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Publications | January 9, 2017
3 minute read

Attorney Spotlight: Andrea Bernard on Internal Investigations

Andrea is a litigator and serves as the firm’s General Counsel. Andrea has been recognized in Best Lawyers in America, Leading Lawyers in America and as Lawyer of the Year by Michigan Lawyers Weekly

Q. You grew up in a very large family. What did you learn? 

Growing up number eight in a family of 11 children helped form my personality. My parents had a policy to not interfere in disputes among the kids. I learned early how to assert myself, and how to defend myself. We solved a few of our disputes with fist fights, but more often with diplomacy. I quickly learned how to hold my own in either forum. 

Q. You have been called on by clients to help with internal investigations. What kinds of investigations have you done? 

I have conducted investigations involving allegations of sex or religion harassment. I have also conducted Title IX investigations involving allegations of sexual misconduct. 

Q. What are some of the “must dos” of an internal investigation? 

Ask the complainant to write down the complaint. After you interview the complainant, prepare a memo including what you learned and give the complainant an opportunity to review it and mark any changes. Focus on the facts and ask open-ended questions: who, what, when, where, why, how, etc. Reaffirm the company’s no-retaliation policy with every witness, including the complainant, so that everyone knows (a) they may not retaliate against anyone; and (b) there will be no repercussions to them for their participation. Genuinely thank every witness for their assistance. Create only one final report of the investigation and of each of your witness interviews. 

Q. What are some of the “don’ts” of an internal investigation? 

Don’t prejudge the findings! Don’t promise someone what the outcome will be. Don’t promise someone that you will keep their comments “strictly confidential” or “off the record.” Don’t threaten any participants. Don’t allow anyone to be retaliated against because of their participation in the investigation. And don’t conduct your own investigation if the complainant has already told you (s)he has a lawyer. Call your lawyer at that point.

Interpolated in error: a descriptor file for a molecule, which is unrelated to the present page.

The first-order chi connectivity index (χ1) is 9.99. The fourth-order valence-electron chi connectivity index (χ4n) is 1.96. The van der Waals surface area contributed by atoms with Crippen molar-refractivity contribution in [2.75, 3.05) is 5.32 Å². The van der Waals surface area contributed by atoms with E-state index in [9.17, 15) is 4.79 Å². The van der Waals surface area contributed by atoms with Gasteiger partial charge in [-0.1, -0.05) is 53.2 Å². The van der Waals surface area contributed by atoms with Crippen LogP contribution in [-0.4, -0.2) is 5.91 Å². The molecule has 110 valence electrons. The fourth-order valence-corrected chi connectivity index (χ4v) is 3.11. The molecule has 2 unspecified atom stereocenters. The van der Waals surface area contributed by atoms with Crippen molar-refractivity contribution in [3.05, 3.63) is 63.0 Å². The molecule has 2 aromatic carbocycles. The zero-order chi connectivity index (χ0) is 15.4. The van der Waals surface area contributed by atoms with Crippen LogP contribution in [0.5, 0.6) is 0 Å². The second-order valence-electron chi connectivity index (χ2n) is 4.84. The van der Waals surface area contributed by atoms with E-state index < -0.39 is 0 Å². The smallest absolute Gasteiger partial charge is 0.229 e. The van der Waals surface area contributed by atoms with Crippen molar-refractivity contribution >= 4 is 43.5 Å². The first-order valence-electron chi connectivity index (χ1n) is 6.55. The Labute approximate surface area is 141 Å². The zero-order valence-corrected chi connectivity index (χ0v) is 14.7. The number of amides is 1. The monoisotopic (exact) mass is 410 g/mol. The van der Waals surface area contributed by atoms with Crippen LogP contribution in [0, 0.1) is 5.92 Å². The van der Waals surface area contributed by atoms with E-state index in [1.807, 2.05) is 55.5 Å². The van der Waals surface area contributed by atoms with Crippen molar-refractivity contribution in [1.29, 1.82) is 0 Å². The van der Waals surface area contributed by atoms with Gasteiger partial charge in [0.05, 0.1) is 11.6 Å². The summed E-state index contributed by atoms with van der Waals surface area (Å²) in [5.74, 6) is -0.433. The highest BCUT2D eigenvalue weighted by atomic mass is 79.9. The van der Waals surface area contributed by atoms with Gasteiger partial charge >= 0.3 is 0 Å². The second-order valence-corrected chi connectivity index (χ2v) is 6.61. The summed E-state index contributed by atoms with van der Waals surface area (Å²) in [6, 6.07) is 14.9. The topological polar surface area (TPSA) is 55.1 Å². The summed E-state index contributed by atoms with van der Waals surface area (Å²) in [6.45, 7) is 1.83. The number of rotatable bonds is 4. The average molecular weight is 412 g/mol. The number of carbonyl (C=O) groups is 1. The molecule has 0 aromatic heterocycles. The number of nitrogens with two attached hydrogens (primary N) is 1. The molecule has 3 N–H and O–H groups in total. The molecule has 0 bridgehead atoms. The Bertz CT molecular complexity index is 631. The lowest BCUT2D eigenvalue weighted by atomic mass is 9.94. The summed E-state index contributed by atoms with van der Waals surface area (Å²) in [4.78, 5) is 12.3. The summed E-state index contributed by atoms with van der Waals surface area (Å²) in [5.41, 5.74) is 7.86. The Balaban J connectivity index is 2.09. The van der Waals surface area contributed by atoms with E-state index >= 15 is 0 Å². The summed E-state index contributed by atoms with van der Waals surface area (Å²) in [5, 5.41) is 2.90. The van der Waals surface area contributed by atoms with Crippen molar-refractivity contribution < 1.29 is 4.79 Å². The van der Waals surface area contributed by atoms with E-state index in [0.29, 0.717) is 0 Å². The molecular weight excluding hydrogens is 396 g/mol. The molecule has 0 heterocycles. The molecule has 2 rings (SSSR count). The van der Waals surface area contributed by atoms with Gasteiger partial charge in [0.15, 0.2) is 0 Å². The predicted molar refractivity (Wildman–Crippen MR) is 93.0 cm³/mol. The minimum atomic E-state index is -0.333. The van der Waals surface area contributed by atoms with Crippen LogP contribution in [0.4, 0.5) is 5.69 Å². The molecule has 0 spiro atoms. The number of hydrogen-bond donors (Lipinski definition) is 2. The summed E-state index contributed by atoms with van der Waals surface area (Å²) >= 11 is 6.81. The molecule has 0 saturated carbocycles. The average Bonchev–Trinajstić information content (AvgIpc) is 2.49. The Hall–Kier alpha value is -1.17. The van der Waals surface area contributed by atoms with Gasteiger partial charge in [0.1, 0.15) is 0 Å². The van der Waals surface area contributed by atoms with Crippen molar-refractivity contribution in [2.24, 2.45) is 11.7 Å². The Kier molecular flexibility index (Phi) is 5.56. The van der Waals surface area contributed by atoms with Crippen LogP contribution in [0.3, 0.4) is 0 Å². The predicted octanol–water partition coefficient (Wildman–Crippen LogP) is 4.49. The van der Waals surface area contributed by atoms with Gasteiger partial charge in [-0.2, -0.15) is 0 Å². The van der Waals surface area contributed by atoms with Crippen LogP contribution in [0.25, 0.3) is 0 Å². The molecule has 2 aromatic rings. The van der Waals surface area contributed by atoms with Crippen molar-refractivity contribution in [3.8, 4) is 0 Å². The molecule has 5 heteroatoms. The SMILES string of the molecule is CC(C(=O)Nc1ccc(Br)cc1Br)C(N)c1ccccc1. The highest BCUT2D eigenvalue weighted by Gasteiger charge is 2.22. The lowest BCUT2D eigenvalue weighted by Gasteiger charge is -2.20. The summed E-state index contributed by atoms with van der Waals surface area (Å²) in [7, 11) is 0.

Q. How do you keep an internal investigation from suffering “mission creep,” where the investigation just never seems to end? 

Ask the complainant, “Who else witnessed that?” “Is there anyone you think I need to interview as part of my investigation?” and “Do you have any documents or other things you think I should review as part of my investigation?” 

Q. Can internal politics come into play in an investigation? How do you manage them? 

Internal politics are often the reason why there is an investigation! Focus on the facts and keep it objective. If someone gives you subjective information, go back and probe for why they reached their conclusion. Human beings are by nature very self-interested. So you need to make people understand why it is in their own self-interest to facilitate the investigation.

Q. Are there special rules the investigator must consider? 

Absolutely. Both the EEOC and NLRB have special rules about employee interrogations. So the investigator needs to know the rules before starting. 

Q. What role can legal counsel play in an investigation? 

If your investigation relates to an internal compliance matter that you hope will never see the light of day, then consider having an attorney conduct the investigation. Certain privileges and protections apply to an attorney’s discussions with a client. 

Q. Any final words of wisdom? 

Be careful out there.